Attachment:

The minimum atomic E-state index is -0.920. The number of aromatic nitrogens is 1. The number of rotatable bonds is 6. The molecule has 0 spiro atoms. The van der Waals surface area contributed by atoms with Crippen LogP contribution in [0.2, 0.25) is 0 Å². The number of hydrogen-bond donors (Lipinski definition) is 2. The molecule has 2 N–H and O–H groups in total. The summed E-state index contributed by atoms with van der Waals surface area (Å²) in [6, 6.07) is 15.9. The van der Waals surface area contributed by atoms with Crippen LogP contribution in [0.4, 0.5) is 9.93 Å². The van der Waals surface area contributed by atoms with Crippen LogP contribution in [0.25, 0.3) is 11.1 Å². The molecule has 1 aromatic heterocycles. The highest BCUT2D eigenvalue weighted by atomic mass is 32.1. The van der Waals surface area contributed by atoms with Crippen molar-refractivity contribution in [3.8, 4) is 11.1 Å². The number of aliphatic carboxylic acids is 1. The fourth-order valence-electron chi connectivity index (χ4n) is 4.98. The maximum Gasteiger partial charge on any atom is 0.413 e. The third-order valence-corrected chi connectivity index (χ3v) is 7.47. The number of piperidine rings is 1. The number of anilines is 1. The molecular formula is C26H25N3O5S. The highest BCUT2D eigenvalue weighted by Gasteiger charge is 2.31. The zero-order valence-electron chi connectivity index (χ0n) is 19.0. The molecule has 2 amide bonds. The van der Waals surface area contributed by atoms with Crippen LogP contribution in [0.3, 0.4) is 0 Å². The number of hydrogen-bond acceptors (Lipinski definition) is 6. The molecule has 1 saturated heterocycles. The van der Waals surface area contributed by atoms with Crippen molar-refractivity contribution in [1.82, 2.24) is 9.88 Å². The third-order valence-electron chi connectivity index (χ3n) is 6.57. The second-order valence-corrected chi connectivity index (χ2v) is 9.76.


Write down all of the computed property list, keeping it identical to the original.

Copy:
The minimum atomic E-state index is -0.920. The number of aromatic nitrogens is 1. The number of rotatable bonds is 6. The molecule has 0 spiro atoms. The van der Waals surface area contributed by atoms with Crippen LogP contribution in [0.2, 0.25) is 0 Å². The number of hydrogen-bond donors (Lipinski definition) is 2. The molecule has 2 N–H and O–H groups in total. The summed E-state index contributed by atoms with van der Waals surface area (Å²) in [6, 6.07) is 15.9. The van der Waals surface area contributed by atoms with Crippen LogP contribution in [0.4, 0.5) is 9.93 Å². The van der Waals surface area contributed by atoms with Crippen LogP contribution in [0.25, 0.3) is 11.1 Å². The molecule has 1 aromatic heterocycles. The highest BCUT2D eigenvalue weighted by atomic mass is 32.1. The van der Waals surface area contributed by atoms with Crippen molar-refractivity contribution in [3.8, 4) is 11.1 Å². The number of aliphatic carboxylic acids is 1. The fourth-order valence-electron chi connectivity index (χ4n) is 4.98. The maximum Gasteiger partial charge on any atom is 0.413 e. The third-order valence-corrected chi connectivity index (χ3v) is 7.47. The number of piperidine rings is 1. The number of anilines is 1. The molecular formula is C26H25N3O5S. The highest BCUT2D eigenvalue weighted by Gasteiger charge is 2.31. The zero-order valence-electron chi connectivity index (χ0n) is 19.0. The molecule has 2 amide bonds. The van der Waals surface area contributed by atoms with Crippen LogP contribution in [0.3, 0.4) is 0 Å². The number of hydrogen-bond acceptors (Lipinski definition) is 6. The molecule has 1 saturated heterocycles. The van der Waals surface area contributed by atoms with Crippen molar-refractivity contribution in [1.82, 2.24) is 9.88 Å². The third-order valence-electron chi connectivity index (χ3n) is 6.57. The second-order valence-corrected chi connectivity index (χ2v) is 9.76.